• If I want this file to be version-controlled, I need to add it to the Git repository.

User@DESKTOP-KSHARRN MINGW64 /c/python_projects/maths (master)
$ git add

  • is put into a “staging area” that contains all of the file changes (files added, files modified, files deleted) for my first commit to my local Git repository. Let’s commit this with a meaningful message that helps identify what version of the code this is.

User@DESKTOP-KSHARRN MINGW64 /c/python_projects/maths (master)
$ git commit -m “This is my first commit”
[master (root-commit) 3e39188] This is my first commit
1 file changed, 14 insertions(+)
create mode 100644

  • If I make a change to
  • …and then commit that change…

User@DESKTOP-KSHARRN MINGW64 /c/python_projects/maths (master)
$ git commit -m ‘Changed input to be square rooted’ –all
[master 75b5aef] Changed input to be square rooted
1 file changed, 1 deletion(-)

  • …we add a new version of the source file to our local repository. We can see the version history of our repository using Git’s log command.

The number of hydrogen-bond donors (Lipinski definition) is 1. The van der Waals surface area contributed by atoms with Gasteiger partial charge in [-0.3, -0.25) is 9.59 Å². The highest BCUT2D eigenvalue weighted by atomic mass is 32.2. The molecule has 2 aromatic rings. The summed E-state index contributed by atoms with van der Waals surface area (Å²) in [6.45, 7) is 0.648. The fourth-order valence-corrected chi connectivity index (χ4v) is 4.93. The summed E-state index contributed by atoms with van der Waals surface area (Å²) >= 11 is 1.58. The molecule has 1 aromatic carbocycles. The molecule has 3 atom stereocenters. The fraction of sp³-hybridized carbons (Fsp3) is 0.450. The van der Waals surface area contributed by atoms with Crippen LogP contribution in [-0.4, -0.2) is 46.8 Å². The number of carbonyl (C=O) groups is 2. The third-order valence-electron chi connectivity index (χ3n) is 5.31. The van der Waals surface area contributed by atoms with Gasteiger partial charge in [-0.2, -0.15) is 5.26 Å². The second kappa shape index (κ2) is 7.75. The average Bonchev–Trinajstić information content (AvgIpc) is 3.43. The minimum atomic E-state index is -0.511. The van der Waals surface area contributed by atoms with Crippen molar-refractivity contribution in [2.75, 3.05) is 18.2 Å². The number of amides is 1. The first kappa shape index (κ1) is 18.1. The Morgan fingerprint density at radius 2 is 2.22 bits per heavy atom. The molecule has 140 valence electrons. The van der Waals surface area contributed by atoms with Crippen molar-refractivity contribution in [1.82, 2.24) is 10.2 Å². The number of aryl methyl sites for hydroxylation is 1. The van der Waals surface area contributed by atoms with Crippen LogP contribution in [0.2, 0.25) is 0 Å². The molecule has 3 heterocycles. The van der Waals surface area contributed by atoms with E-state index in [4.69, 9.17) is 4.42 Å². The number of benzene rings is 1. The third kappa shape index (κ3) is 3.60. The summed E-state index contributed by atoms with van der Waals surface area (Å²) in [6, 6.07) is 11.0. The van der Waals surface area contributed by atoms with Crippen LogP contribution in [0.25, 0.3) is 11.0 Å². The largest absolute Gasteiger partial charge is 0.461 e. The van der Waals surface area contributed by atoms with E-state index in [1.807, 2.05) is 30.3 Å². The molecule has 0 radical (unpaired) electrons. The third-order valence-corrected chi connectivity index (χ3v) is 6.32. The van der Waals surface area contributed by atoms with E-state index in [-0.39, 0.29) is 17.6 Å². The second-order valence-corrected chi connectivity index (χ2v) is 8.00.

User@DESKTOP-KSHARRN MINGW64 /c/python_projects/maths (master)
$ git log

commit f113f51030eab07943b9e8f9493d17a2209544d2

Author: Jason Gorman <>
Date: Wed Oct 2 08:39:12 2019 +0100

Changed input to be square rooted

commit 3e391889c26574357b35f687413f2eb5d9e4f2c1
Author: Jason Gorman <>
Date: Wed Oct 2 08:17:51 2019 +0100

This is my first commit

  • If I then make a boo-boo in this code…
  • …I can get back to either of those versions by using Git’s reset command.

User@DESKTOP-KSHARRN MINGW64 /c/python_projects/maths (master)
$ git reset –hard f113f51030eab07943b9e8f9493d17a2209544d2
HEAD is now at f113f51 Changed input to be square rooted

  • And I can go back to any version in the code’s history if I want. I just tell it which version – the long identifier Git assigns to each commit – I want to go back to. Ultimate undo-ability!

User@DESKTOP-KSHARRN MINGW64 /c/python_projects/maths (master)